Interesting read, thanks, but for your general conclusion, I'm not so sure. I understand you're saying that a higher SNR in the shadows is more important than in the midtones (where do the midtones start?). I say this heavily depends on the scene, because probably the shadows won't be important at all, in the background or even clipped by postprocessing to get more punch, while noisy midtones might bother much more if they are smudged by noise reduction.

Also the color rendition goes downhill with higher iso, that's why I'm still not so sure if a properly/ettr exposed shot @iso1600 something on the 18mp sensor is always better than iso800 underexposed. Plus of course if the lighting changes you'll quickly run into blown highlights when you're exposing for ettr, while some underexposure gives a safety margin.
« Last Edit: June 06, 2013, 08:52:51 PM by Marsu42 »

newsense

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Re: ETTR (Exposure to the Right): - -History & Beginners Guide --
« Reply #16 on: June 07, 2013, 02:27:09 AM »
@newsense.

When shooting in JPG or H.264 where post processing is destructive, I would recommend shooting with the correct exposure (0EV on the meter) in camera.

Not arguing your point but what uses do the waveform and histogram have if canon's EV meter is the best exposure tool? I just shot 4 videos. One exposing at 0EV on Canon's EV meter, one using ETTR making sure not to clip any RGB channels or luma using ML histogram, one using ETTR making sure not to clip luma using ML histogram and one using the ML histogram and exposing in the center. All were shot using neutral PS and before CC they don't look that much different besides the one where I used ETTR and made sure not clip any RGB channels, that one looks pretty underexposed. Maybe after CC I can come up with the best way to expose.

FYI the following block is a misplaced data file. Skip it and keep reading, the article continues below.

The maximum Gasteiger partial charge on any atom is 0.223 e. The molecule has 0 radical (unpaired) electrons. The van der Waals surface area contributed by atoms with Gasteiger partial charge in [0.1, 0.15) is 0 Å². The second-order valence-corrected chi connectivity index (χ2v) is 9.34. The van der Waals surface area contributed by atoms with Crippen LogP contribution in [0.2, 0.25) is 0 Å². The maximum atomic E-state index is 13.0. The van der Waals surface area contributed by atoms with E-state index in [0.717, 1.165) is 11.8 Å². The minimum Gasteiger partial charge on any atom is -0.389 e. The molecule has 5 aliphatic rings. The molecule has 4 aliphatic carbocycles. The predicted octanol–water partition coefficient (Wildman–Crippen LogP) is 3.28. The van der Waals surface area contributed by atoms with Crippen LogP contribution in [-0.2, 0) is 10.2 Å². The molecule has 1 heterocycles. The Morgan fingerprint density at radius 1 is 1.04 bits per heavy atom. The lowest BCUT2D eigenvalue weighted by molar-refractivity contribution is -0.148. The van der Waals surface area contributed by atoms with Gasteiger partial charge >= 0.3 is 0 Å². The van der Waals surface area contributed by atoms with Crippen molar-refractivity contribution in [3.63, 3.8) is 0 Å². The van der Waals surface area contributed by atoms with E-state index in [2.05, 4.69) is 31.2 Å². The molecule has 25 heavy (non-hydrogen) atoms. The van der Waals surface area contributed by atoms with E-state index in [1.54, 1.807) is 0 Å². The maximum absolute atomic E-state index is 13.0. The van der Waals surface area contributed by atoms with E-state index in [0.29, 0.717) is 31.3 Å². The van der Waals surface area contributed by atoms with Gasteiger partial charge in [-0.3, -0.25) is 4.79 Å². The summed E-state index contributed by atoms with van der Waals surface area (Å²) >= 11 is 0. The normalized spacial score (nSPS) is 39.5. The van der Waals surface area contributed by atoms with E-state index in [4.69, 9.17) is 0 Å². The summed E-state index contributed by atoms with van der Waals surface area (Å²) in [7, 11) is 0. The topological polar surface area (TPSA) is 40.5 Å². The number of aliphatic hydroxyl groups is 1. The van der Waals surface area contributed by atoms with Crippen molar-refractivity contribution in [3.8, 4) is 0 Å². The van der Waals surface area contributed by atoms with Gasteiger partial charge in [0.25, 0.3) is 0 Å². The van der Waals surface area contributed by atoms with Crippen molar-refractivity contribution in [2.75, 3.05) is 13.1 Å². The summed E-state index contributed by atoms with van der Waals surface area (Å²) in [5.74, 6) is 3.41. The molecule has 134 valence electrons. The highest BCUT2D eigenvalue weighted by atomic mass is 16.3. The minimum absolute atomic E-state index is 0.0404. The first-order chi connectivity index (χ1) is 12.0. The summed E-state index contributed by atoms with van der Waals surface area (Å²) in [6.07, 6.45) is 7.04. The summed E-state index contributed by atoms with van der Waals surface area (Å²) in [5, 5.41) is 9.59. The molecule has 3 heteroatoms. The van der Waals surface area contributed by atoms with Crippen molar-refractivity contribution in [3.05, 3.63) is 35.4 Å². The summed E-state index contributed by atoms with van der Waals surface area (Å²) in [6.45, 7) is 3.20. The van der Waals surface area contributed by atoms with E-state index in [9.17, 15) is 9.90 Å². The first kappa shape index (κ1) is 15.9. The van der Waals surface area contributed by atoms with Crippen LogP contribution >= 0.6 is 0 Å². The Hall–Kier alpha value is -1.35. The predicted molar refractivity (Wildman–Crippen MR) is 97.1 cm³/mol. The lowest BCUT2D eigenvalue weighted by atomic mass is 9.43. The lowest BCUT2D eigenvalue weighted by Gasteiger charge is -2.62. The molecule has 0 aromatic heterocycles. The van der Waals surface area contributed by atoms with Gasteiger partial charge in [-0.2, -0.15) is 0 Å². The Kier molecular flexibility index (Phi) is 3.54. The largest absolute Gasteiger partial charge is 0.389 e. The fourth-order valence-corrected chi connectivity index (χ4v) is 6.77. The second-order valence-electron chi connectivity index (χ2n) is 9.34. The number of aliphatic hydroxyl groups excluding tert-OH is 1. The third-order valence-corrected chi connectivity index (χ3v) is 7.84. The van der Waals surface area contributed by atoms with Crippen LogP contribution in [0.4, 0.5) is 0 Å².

« Last Edit: June 07, 2013, 02:33:55 AM by newsense »

Bioskop.Inc

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Re: ETTR (Exposure to the Right): - -History & Beginners Guide --
« Reply #17 on: June 07, 2013, 05:58:51 PM »
WOW! Thanks for all this information its been so helpful for video (i'll get to using it for pictures soon).

It really improves the footage!

« Last Edit: June 07, 2013, 06:01:08 PM by Bioskop.Inc »

Audionut

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Re: ETTR (Exposure to the Right): - -History & Beginners Guide --
« Reply #18 on: June 07, 2013, 06:20:53 PM »
Not arguing your point but what uses do the waveform and histogram have if canon's EV meter is the best exposure tool?

It's not.  But if you want to limit yourself to JPG/H.264, them's the brakes.

where I used ETTR and made sure not clip any RGB channels, that one looks pretty underexposed